The D.C. Council will take up a resolution next week urging the Washington Redskins to change their name.
The council passed a similar resolution in 2001, and the new one has broad support on the 13-member body. It comes amid a national debate about the name, which some consider to be offensive to Native Americans. President Barack Obama recently said he would "think about changing" the name if he owned the team.
The resolution no longer suggests a new nickname for the team. Councilmember David Grosso, who wrote the original resolution, had suggested "Redtails" in honor of the Tuskegee Airmen.
On Wednesday, representatives from the Oneida Indian Nation called for sanctions against Redskins owner Dan Snyder following a meeting with NFL officials in New York.
Oneida Indian Nation Urges Snyder Sanctions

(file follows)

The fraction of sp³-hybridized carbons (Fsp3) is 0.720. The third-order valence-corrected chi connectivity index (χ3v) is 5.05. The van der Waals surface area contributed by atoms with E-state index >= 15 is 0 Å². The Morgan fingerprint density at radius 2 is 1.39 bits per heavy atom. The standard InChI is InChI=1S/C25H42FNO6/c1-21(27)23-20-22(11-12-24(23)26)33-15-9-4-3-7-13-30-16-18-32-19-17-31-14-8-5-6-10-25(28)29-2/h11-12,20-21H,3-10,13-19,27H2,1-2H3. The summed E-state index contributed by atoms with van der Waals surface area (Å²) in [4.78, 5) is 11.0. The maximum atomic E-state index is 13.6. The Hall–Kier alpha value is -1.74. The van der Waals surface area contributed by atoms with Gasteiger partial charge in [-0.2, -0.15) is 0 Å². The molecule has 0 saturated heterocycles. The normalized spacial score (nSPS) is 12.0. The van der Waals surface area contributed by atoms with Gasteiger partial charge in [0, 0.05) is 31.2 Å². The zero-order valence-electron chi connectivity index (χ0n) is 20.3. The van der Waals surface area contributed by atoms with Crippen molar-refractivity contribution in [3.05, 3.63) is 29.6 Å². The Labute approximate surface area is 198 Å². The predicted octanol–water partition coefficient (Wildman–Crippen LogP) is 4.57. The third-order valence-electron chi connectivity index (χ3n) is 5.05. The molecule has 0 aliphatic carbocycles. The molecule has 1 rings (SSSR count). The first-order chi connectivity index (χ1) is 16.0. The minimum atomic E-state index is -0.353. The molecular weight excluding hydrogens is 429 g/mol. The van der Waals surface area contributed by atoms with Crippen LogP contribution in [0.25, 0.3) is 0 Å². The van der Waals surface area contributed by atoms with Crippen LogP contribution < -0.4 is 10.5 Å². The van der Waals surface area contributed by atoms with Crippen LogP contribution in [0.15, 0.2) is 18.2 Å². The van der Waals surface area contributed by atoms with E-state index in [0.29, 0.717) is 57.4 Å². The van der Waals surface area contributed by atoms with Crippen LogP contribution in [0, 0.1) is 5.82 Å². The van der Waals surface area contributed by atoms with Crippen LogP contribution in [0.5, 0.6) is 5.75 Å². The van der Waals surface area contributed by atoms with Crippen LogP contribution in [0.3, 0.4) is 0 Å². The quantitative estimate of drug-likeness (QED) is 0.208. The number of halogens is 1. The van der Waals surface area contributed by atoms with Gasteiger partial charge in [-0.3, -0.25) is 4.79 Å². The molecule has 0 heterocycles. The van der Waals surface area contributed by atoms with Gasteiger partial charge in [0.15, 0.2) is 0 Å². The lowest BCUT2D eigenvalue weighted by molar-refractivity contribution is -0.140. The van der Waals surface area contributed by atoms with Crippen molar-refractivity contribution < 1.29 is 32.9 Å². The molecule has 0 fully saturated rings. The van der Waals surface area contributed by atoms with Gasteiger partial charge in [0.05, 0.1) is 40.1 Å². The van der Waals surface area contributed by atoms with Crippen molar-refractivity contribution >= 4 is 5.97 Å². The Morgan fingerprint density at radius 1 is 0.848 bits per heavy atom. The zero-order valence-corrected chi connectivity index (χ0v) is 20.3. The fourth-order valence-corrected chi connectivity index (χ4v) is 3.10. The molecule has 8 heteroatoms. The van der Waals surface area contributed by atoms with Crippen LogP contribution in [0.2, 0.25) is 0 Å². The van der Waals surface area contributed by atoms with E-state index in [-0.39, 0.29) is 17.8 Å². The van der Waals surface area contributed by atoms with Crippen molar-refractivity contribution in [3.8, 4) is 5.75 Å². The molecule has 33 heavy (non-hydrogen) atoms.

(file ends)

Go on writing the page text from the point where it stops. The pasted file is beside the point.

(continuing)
"We requested that Commissioner Goodell use his authority and power to refer Washington team owner Dan Snyder to the league's executive committee for sanctions should the Washington team continue to promote a dictionary-defined slur that is clearly detrimental to the welfare of the NFL's image," Ray Halbritter with Oneida Indian Nation said in a news conference after the meeting.
The D.C. Council has no power over the Redskins. The team plays its home games in Maryland, and its practice facility is in Virginia.
The controversy over the team's team has waxed and waned over the years. In recent weeks, though, newspapers including the Ricmond Free Press and the San Francisco Chronicle have said they will stop using the team's name in print, and a Washington Post columnist said changing the name is the right thing to do -- although a passionate fan base has consistently spoken out against the change.
- Oneida Indian Nation Urges Snyder Sanctions
- SF Chronicle to Stop Using 'Redskins' in Print
- Most Fans' Support Would Not Diminish if Skins Changed Name
- Post Columnist: Skins Name Change Is "Simple Decency"
- Report: Snyder, Goodell to Meet on 'Redskins'
- Snyder: No Redskins Link to "Bravehearts" Trademark